The initial experience was with the Kigali Institute for Health in Rwanda. At the far site students gathered in a venue with an Internet connection and linked their computer to a data projector so that they could see the presenter on a shared screen. Audio was amplified through desktop speakers, one of the students controlled a Webcam, aiming it at whoever was speaking and a cheap off the shelf and an omni-directional microphone on a long lead was passed around between participants as and when required. This approach required the presenter to remember that a dual system was in use.

For the people at the different sites to hear and communicate with each other, judicious placement of speakers, and microphones on a table in front of the presenter was required, so that audio from the Skype® participants was directed to the microphone of the ISDN participants and vice versa. Surprisingly, audio feedback was rarely encountered. Skype® proved to be a simple solution and as it developed into multi-conferencing, it was used to connect several sites. Skype® chat was also used to allow people to pose questions during presentations. Another solution available at the time but not used was Elluminate® as this requires a commercial license and our approach was to use open source or shareware solutions when and where-ever possible.

Screen sharing of presentations, demonstrations of software, and coding exercises presented another problem because of latency when using Skype. Different approaches were taken. One solution was to save PowerPoint presentations to Moodle® and have the presentation shown locally via a data projector to the assembled students. With limited bandwidth and high costs of data download, files of over five Meg proved difficult and costly to download. An alternative was to save the PowerPoint presentation as a handout with six slides to a page and save this in Adobe pdf format, which substantially reduces the file size. One of the students at a far site would show the appropriate slide locally using Adobe Reader.

Another use of VC that was not envisaged is its use for invigilating examinations.

A VC bridge was acquired by the Medical School through another Fogarty International Training Grant (MEPI). This enables up to 48 sites to be connected simultaneously but only through the Internet. To include ISDN sites, one of the multisite VC units has to connect to the bridge via IP and then connect to the ISDN sites. The KZ-N DOH has also acquired a VC bridge, which has not been used for tele-education.


The local tele-education service and international program has evolved over time and adapted to changing needs, circumstances, and technology. It has grown and appears to be sustainable. When viewed in terms of current thinking about planning of eHealth projects few of the processes that are currently felt to be correct were undertaken.

It is said that there should be an eHealth strategy in place for successful introduction of eHealth programs (54). While the country had a telemedicine strategy, the telemedicine program had failed. Neither the University nor the KZ-N DOH had a tele-education strategy. The University did have a strategy for the use of VC for administrative functions and meetings between its various campuses.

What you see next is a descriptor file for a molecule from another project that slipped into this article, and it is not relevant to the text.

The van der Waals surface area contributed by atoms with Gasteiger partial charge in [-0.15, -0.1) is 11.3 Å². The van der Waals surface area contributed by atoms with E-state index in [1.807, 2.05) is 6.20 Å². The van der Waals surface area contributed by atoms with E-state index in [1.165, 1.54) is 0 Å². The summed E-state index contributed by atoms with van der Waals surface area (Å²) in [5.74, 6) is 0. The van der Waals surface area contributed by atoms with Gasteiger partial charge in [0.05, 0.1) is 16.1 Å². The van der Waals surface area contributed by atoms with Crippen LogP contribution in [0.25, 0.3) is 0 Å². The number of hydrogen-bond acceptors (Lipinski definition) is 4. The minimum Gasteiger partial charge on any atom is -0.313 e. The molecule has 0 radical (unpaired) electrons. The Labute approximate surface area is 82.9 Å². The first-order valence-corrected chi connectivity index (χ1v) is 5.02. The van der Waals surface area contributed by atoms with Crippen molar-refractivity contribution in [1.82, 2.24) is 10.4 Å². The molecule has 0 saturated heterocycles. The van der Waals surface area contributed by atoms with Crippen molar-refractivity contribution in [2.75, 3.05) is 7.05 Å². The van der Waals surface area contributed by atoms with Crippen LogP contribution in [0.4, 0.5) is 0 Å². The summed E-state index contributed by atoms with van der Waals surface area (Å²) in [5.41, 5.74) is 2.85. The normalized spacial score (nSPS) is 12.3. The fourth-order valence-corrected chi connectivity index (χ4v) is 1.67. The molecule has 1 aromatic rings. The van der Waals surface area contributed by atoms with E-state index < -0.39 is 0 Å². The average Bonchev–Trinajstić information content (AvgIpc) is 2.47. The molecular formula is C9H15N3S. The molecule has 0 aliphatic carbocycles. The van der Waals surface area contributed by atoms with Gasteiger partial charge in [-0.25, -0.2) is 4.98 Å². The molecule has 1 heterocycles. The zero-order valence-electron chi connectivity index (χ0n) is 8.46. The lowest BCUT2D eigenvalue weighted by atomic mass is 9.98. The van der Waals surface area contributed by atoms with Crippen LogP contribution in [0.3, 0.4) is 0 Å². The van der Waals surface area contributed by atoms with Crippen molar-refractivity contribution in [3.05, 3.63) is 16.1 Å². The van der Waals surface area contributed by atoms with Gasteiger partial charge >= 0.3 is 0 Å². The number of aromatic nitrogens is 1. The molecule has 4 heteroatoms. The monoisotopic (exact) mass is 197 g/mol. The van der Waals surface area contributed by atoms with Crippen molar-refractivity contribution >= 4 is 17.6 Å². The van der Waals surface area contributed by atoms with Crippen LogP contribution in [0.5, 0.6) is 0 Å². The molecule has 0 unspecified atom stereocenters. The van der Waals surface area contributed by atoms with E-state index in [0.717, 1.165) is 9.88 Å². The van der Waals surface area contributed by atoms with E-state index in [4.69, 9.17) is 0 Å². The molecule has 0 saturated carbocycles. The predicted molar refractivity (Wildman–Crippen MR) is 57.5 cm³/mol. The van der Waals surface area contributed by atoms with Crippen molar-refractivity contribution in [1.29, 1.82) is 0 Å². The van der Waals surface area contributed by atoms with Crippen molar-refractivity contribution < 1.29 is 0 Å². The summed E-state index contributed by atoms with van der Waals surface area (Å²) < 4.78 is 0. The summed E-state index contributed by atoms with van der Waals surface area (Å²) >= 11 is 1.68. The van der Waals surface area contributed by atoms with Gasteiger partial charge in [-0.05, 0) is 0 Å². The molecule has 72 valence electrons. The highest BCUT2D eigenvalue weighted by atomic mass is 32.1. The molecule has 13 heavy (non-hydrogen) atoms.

The problem of providing teaching to off-site trainees was well known and no formal needs assessment was made. A comparison of possible solutions was not made and the decision to use VC was made unilaterally based on circumstantial availability of VC equipment and connectivity. No assessment of human and financial resources was made. The decision to adopt the principles of no-one doing any extra work and starting small and learning form experience reduced human resource issues to technical and administrative support with the University providing the support. No formal business plan was developed. At the outset the KZ-N DOH supplied equipment that was not being used so no direct cost was incurred and agreed to pay for the ISDN line rentals and the call costs for the educational sessions. The University provided seed funding to set up a VC site at the medical school and provided the time of the technical staff. The regulatory environment was not considered to be an issue as there were no regulations relating to telemedicine or tele-education.

An eReadiness assessment was not undertaken as the infrastructure was in place and it was acknowledged that training on the use of the equipment would be required. A shortcoming at this stage was that while trainees were made aware of the services, hospital managers did not necessarily buy-in to the project. A fundamental implementation plan that included a change management plan was developed for each new site that was used. Growth of the number of programs participating was due largely to observation of other departments doing it. Although not formalized, each of the programmes participating in the first five years was evaluated at various times for user satisfaction and technical issues. No formal economic assessment has been made although rudimentary assessment was made of psychiatry teaching (43).

Design-Reality Gap Assessment

No risk assessment was made during the planning phase. This has been undertaken now, after the fact, in an attempt to assess the risk at the time. Design-reality gap assessment that evaluates seven dimensions, information, technology, processes, objectives and values, staffing and skills, management systems and structures, and other resources has been used as it is a relatively simple method (21). The seven dimensions are scored from 0 to 10 with zero reflecting no change between the design proposal and current reality (Table 1).


Table 1. Design-reality gap assessment showing the question asked, score, and answer.

The score of 28 places it on the border line between a project that might be a partial failure and an e-health project that might fail totally, or might well be a partial failure unless action is taken to close design-reality gaps. A score of 14 or less suggests success. Despite the seeming lack of planning for the tele-education projects, the risks were not perhaps as great as might be expected.